AirAsia PPE uniforms to allow route resumptions

Airline introduces new cabin guidelines to protect against COVID-19 ahead of services restarting.

AirAsia is trialing a personal protective equipment (PPE) uniform for its cabin crew as the LCC group prepares for the resumption of flights in some markets.

The red and white PPE suits were designed by Filipino fashion designer Puey Quinones and was first used on an AirAsia Philippines recovery flight from Bangkok to Manila. AirAsia said the suit is under further assessment and a review of the design is underway. 

AirAsia's Thai AOC will start domestic operations from May 1. The carrier has implemented a series of regulations for its passengers, such as the wearing of masks throughout the journey and limiting them to only a single piece of hand luggage that must be placed under the seat in front of them. The airline said this is to ensure social distancing in the cabin as passengers get on and off the aircraftUp to 7kg of additional baggage can be checked into the hold at no additional cost while the measures are in place.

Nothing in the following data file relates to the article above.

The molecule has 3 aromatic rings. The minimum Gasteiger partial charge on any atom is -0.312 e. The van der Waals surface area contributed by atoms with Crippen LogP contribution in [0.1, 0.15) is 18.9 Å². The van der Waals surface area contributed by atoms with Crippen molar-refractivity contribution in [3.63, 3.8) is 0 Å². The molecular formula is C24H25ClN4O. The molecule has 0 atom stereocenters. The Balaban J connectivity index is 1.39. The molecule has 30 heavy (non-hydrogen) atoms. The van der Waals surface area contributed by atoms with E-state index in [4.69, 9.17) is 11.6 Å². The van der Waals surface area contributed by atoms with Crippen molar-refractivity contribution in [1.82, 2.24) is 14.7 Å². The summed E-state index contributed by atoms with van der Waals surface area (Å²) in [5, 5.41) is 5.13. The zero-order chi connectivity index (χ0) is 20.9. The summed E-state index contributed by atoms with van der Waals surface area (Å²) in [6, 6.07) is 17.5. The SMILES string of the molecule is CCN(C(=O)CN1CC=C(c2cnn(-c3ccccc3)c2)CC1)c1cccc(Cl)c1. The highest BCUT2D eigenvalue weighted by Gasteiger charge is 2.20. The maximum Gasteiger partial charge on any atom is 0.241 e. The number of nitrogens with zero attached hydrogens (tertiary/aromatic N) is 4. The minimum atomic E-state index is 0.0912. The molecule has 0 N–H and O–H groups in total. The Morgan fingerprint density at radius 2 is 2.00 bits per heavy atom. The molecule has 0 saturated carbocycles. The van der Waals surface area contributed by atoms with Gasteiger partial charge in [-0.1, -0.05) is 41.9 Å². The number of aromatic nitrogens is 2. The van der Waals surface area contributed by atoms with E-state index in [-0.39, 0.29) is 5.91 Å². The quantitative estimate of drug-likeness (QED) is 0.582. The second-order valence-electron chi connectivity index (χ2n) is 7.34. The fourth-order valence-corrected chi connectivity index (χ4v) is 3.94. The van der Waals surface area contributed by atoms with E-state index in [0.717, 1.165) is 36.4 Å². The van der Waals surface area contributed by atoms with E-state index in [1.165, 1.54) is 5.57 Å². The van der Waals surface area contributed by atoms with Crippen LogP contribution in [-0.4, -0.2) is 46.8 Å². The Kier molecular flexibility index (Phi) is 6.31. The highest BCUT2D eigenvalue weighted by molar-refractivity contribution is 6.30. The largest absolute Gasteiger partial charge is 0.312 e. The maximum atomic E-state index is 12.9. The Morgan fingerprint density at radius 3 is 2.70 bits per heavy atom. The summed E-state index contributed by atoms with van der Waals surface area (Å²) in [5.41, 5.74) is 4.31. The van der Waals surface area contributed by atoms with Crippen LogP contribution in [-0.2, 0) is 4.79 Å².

A limited number of seats will be available for each flight as passengers will be distanced with alternate seating. Food and beverage service will also be suspended. 

In the first quarter, the group said its 80% load factors exceeded its own expectation of 77%, which the LCC credited to proactive capacity management, especially in Malaysia and Thailand. Both markets saw capacity—measured as available seat kilometers (ASK)—slashed by 24% and 30% year-over-year (YOY) respectively. 

AirAsia Group Berhad—comprising AOCs in Malaysia, Indonesia and Philippines—saw its passenger carriage drop 21% YOY to 9.9 million. Total capacity fell 19%. Passenger demand also declined 27% YOY due to the relatively late implementation of lockdown measures in these markets. 

In India and Japan community lockdown measures were not imposed until April and these were the only two markets that saw positive gains. AirAsia India saw its passenger carriage increase 30% to 2.5 million passengers. Capacity almost increased by half—by 45% YOY—with the introduction of 10 A320s and revenue passenger kilometers (RPK) also were up 32% YOY. 

Fleet size remained the same in Japan with three A320, though capacity and demand both improved 30% and 15% YOY respectively, resulting in a 32% increase in passenger carriage. 

Photo credit: Puey Quinones